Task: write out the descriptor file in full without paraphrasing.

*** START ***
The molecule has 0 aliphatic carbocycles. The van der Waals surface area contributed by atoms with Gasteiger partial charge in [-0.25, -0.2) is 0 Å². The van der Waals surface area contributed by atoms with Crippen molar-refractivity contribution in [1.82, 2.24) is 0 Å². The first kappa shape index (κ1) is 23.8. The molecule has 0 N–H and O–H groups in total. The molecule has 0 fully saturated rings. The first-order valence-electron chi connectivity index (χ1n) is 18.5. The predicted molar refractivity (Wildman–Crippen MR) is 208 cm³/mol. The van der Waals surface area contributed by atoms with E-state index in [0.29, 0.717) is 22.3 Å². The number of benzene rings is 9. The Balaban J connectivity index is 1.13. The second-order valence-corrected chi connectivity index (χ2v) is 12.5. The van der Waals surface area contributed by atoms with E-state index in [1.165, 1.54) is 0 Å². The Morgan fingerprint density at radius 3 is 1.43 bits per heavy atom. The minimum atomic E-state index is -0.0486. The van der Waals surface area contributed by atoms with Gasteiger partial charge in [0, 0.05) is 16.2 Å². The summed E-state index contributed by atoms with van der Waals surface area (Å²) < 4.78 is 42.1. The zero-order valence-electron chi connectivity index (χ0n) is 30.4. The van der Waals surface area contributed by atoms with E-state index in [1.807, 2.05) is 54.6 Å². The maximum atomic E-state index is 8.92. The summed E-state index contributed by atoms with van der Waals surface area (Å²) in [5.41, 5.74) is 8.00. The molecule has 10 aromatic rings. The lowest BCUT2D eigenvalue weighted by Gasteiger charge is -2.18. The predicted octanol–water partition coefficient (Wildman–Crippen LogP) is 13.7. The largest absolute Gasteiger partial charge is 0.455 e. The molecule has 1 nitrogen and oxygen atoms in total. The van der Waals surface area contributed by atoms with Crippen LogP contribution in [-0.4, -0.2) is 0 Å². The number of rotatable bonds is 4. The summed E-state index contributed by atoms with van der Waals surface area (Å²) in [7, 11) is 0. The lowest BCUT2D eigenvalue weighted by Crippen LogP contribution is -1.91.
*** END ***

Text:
The molecule has 0 aliphatic carbocycles. The van der Waals surface area contributed by atoms with Gasteiger partial charge in [-0.25, -0.2) is 0 Å². The van der Waals surface area contributed by atoms with Crippen molar-refractivity contribution in [1.82, 2.24) is 0 Å². The first kappa shape index (κ1) is 23.8. The molecule has 0 N–H and O–H groups in total. The molecule has 0 fully saturated rings. The first-order valence-electron chi connectivity index (χ1n) is 18.5. The predicted molar refractivity (Wildman–Crippen MR) is 208 cm³/mol. The van der Waals surface area contributed by atoms with E-state index in [0.29, 0.717) is 22.3 Å². The number of benzene rings is 9. The Balaban J connectivity index is 1.13. The second-order valence-corrected chi connectivity index (χ2v) is 12.5. The van der Waals surface area contributed by atoms with E-state index in [1.165, 1.54) is 0 Å². The Morgan fingerprint density at radius 3 is 1.43 bits per heavy atom. The minimum atomic E-state index is -0.0486. The van der Waals surface area contributed by atoms with Gasteiger partial charge in [0, 0.05) is 16.2 Å². The summed E-state index contributed by atoms with van der Waals surface area (Å²) < 4.78 is 42.1. The zero-order valence-electron chi connectivity index (χ0n) is 30.4. The van der Waals surface area contributed by atoms with E-state index in [1.807, 2.05) is 54.6 Å². The maximum atomic E-state index is 8.92. The summed E-state index contributed by atoms with van der Waals surface area (Å²) in [5.41, 5.74) is 8.00. The molecule has 10 aromatic rings. The lowest BCUT2D eigenvalue weighted by Gasteiger charge is -2.18. The predicted octanol–water partition coefficient (Wildman–Crippen LogP) is 13.7. The largest absolute Gasteiger partial charge is 0.455 e. The molecule has 1 nitrogen and oxygen atoms in total. The van der Waals surface area contributed by atoms with Crippen LogP contribution in [-0.4, -0.2) is 0 Å². The number of rotatable bonds is 4. The summed E-state index contributed by atoms with van der Waals surface area (Å²) in [7, 11) is 0. The lowest BCUT2D eigenvalue weighted by Crippen LogP contribution is -1.91.